Monday, March 31, 2008

Few individuals choose to walk away at the height of their corporate career to dedicate their life to a social cause.

At age 35, John Wood did just that - quitting his position as Microsoft's Director of Business Development for the Greater China Region in order to found Room to Read. He has never looked back.

John's career at Microsoft spanned 1991 to 1999, where he ran significant parts of Microsoft's international business, as the Director of Marketing for the Asia-Pacific Division, Director of the Internet Customer Unit for Microsoft Australia, and Director of Marketing for Microsoft Australia.

In 1998, John took a vacation that changed his life. Trekking through a remote Himalayan village, he struck up conversation with a schoolteacher, who invited John to visit his school. There, John discovered that the few books available were so precious that they were kept under lock and key - to protect them from the children! Fewer than 20 books, all backpacker cast-aways, were available for more than 450 students.

What started with a simple email requesting friends donate used books has grown into Room to Read, an award winning non-profit that over the past eight years has established over 5,160 libraries, donated and published 4.3 million books, built 442 schools, and funded over 4,036 long-term scholarships for girls - impacting the lives of over 1.7 million students worldwide.

John strives to bring the lessons of the corporate world to the non-profit sector. Room to Read combines his passion with the discipline of a well-run global company. He has been described by Fast Company Magazine as "all heart, all business."

John has received countless honors for his work, including recognition as a "Young Global Leader" by the World Economic Forum and as one of Time Magazine's "Asian Heroes." Room to Read is a five-time winner of Fast Company Magazine's Social Capitalist Award, a recipient of the Skoll Foundation Award for Social Innovation, and a recipient of Draper Richards Fellowship for social entrepreneurs.

John holds a Bachelors of Science, magna cum laude, from the University of Colorado, and a Masters of Business Administration from the Kellogg Graduate School of Management at Northwestern University. He lives and works in San Francisco, CA.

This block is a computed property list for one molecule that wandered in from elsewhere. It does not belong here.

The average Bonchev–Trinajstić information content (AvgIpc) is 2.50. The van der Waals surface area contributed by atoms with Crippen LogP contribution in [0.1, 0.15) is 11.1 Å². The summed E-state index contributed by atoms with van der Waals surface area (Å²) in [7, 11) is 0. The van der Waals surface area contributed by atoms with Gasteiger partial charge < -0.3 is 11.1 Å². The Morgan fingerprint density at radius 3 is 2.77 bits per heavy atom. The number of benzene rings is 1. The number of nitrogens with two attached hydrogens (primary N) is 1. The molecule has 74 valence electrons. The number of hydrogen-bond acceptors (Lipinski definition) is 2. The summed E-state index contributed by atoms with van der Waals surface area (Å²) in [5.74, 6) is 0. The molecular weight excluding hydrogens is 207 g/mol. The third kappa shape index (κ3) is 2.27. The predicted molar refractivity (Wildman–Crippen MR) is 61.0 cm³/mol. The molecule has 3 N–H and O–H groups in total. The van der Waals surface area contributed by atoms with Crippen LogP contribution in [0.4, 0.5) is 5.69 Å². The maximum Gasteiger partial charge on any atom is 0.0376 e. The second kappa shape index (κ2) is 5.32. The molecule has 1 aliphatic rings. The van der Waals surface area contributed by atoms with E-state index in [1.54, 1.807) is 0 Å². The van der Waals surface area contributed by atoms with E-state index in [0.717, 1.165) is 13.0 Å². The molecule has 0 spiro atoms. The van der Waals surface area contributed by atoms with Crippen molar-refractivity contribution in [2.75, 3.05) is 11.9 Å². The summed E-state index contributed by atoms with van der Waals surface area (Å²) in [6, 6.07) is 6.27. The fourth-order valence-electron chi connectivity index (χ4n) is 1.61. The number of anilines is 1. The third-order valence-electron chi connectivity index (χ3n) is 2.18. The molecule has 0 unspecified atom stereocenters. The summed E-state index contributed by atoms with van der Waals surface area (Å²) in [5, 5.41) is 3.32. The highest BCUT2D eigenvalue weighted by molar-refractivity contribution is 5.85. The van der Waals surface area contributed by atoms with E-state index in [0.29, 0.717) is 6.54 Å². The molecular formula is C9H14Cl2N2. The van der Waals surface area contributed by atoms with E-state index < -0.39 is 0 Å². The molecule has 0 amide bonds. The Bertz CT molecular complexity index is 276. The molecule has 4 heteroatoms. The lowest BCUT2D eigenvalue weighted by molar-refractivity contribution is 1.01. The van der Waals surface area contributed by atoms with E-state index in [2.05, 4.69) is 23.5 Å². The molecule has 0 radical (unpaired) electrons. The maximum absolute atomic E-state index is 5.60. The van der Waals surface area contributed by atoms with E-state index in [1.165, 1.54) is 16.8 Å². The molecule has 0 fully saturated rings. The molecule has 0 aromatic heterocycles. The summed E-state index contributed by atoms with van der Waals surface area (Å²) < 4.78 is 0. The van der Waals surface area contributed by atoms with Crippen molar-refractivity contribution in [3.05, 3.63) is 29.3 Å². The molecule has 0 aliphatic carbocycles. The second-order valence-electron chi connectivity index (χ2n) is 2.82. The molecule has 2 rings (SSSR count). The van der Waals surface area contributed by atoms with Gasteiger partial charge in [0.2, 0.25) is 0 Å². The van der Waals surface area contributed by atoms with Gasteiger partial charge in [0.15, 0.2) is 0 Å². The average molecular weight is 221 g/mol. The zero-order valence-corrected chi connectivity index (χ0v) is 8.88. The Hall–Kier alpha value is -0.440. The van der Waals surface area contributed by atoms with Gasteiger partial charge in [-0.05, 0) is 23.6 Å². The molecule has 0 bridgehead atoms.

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Saturday, March 15, 2008

He Ah Lee - Four Fingered Pianist

Lee Hee-ah, 20, a disabled pianist who is making a deep impression on many people around the world by playing the piano despite having only four fingers, will release her first album.

Her album entitled "Hee-ah, a Pianist with Four Fingers" will hit the market around June 20.

The album will feature Lee's favorite classical numbers, such as "Fantaisie Impromptu in C sharp minor, op. 66" and "Waltz No. 10" by Frederic Francois Chopin, "Hungarian Dance" by Johannes Brahms, "Plaisir d'Amour" by Giovanni Battista Martini, "Serenade" by Franz Peter Schubert, and "Piano Concerto No. 21 -- the Second Movement" by Wolfgang Amadeus Mozart.

The album also features "Amazing Grace," sung by Lee, and "Hee-ah's Song" written by Stephen Moon (Korean name Moon So-yon), a graduate of Seoul National University's Department of Composition who was in charge of producing the album. The recording began three years ago. Only "Hee-ah's Song" was recorded recently, but most of the other numbers, including "Fantaisie Impromptu in C sharp minor, op. 66," were recorded around 2002.

Lee's mother, Woo Kap-sun, 50, said she had originally intended to record her daughter's music in an album not to be sold, but to be kept in Lee's personal archive.

"In fact, I was concerned very much about the sales of the album, because Hee-ah's performing skills naturally fall behind those of normal professional pianists. The album was not designed for my daughter to play music for somebody else, but to represent her inner spiritual world," said Lee's mother.

Lee played with the Thames Philharmonic Orchestra in Britain on June 12. According to her mother, Lee received a standing ovation after playing "Hee-ah's Song" as an encore performance in Britain.

Taken from

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